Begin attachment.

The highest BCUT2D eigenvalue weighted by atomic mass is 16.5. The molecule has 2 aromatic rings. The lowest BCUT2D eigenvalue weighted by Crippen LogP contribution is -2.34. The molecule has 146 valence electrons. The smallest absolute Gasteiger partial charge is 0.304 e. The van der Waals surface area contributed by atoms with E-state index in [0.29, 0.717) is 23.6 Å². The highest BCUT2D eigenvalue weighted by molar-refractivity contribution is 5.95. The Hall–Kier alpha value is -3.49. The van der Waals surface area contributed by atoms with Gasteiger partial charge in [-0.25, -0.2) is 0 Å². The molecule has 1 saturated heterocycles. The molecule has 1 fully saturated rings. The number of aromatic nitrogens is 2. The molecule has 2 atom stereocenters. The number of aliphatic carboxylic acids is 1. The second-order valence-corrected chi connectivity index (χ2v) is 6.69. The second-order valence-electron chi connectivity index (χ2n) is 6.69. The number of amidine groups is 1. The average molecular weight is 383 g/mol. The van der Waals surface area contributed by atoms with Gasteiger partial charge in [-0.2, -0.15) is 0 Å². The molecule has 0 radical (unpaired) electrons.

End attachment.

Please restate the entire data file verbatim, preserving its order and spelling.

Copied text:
The highest BCUT2D eigenvalue weighted by atomic mass is 16.5. The molecule has 2 aromatic rings. The lowest BCUT2D eigenvalue weighted by Crippen LogP contribution is -2.34. The molecule has 146 valence electrons. The smallest absolute Gasteiger partial charge is 0.304 e. The van der Waals surface area contributed by atoms with E-state index in [0.29, 0.717) is 23.6 Å². The highest BCUT2D eigenvalue weighted by molar-refractivity contribution is 5.95. The Hall–Kier alpha value is -3.49. The van der Waals surface area contributed by atoms with Gasteiger partial charge in [-0.25, -0.2) is 0 Å². The molecule has 1 saturated heterocycles. The molecule has 1 fully saturated rings. The number of aromatic nitrogens is 2. The molecule has 2 atom stereocenters. The number of aliphatic carboxylic acids is 1. The second-order valence-corrected chi connectivity index (χ2v) is 6.69. The second-order valence-electron chi connectivity index (χ2n) is 6.69. The number of amidine groups is 1. The average molecular weight is 383 g/mol. The van der Waals surface area contributed by atoms with Gasteiger partial charge in [-0.2, -0.15) is 0 Å². The molecule has 0 radical (unpaired) electrons.